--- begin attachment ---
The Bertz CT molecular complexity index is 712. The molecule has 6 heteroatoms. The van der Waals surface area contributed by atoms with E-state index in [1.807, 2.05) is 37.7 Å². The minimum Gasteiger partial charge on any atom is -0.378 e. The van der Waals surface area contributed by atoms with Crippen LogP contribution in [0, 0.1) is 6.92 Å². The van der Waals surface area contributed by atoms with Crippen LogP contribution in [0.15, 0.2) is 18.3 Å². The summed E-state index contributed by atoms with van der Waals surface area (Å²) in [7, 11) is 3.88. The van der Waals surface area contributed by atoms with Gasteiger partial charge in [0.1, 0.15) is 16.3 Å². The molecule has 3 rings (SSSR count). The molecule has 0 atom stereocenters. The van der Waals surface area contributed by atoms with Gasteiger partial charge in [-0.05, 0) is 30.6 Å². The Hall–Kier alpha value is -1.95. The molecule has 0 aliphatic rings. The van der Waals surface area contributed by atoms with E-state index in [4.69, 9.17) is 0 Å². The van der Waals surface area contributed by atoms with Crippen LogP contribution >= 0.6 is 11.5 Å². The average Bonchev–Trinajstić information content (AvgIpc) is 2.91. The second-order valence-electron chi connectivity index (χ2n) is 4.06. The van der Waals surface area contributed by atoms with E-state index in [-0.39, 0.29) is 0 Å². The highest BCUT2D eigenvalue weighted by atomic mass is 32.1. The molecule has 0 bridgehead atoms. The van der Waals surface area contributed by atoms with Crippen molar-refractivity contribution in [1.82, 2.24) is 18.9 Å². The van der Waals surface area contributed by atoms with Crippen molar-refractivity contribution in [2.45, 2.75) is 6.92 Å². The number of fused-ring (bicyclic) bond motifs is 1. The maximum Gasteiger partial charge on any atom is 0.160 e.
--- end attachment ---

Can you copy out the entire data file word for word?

The Bertz CT molecular complexity index is 712. The molecule has 6 heteroatoms. The van der Waals surface area contributed by atoms with E-state index in [1.807, 2.05) is 37.7 Å². The minimum Gasteiger partial charge on any atom is -0.378 e. The van der Waals surface area contributed by atoms with Crippen LogP contribution in [0, 0.1) is 6.92 Å². The van der Waals surface area contributed by atoms with Crippen LogP contribution in [0.15, 0.2) is 18.3 Å². The summed E-state index contributed by atoms with van der Waals surface area (Å²) in [7, 11) is 3.88. The van der Waals surface area contributed by atoms with Gasteiger partial charge in [0.1, 0.15) is 16.3 Å². The molecule has 3 rings (SSSR count). The molecule has 0 atom stereocenters. The van der Waals surface area contributed by atoms with Gasteiger partial charge in [-0.05, 0) is 30.6 Å². The Hall–Kier alpha value is -1.95. The molecule has 0 aliphatic rings. The van der Waals surface area contributed by atoms with E-state index in [4.69, 9.17) is 0 Å². The van der Waals surface area contributed by atoms with Crippen LogP contribution >= 0.6 is 11.5 Å². The average Bonchev–Trinajstić information content (AvgIpc) is 2.91. The second-order valence-electron chi connectivity index (χ2n) is 4.06. The van der Waals surface area contributed by atoms with E-state index in [-0.39, 0.29) is 0 Å². The highest BCUT2D eigenvalue weighted by atomic mass is 32.1. The molecule has 0 bridgehead atoms. The van der Waals surface area contributed by atoms with Crippen molar-refractivity contribution in [1.82, 2.24) is 18.9 Å². The van der Waals surface area contributed by atoms with Crippen molar-refractivity contribution in [2.45, 2.75) is 6.92 Å². The number of fused-ring (bicyclic) bond motifs is 1. The maximum Gasteiger partial charge on any atom is 0.160 e.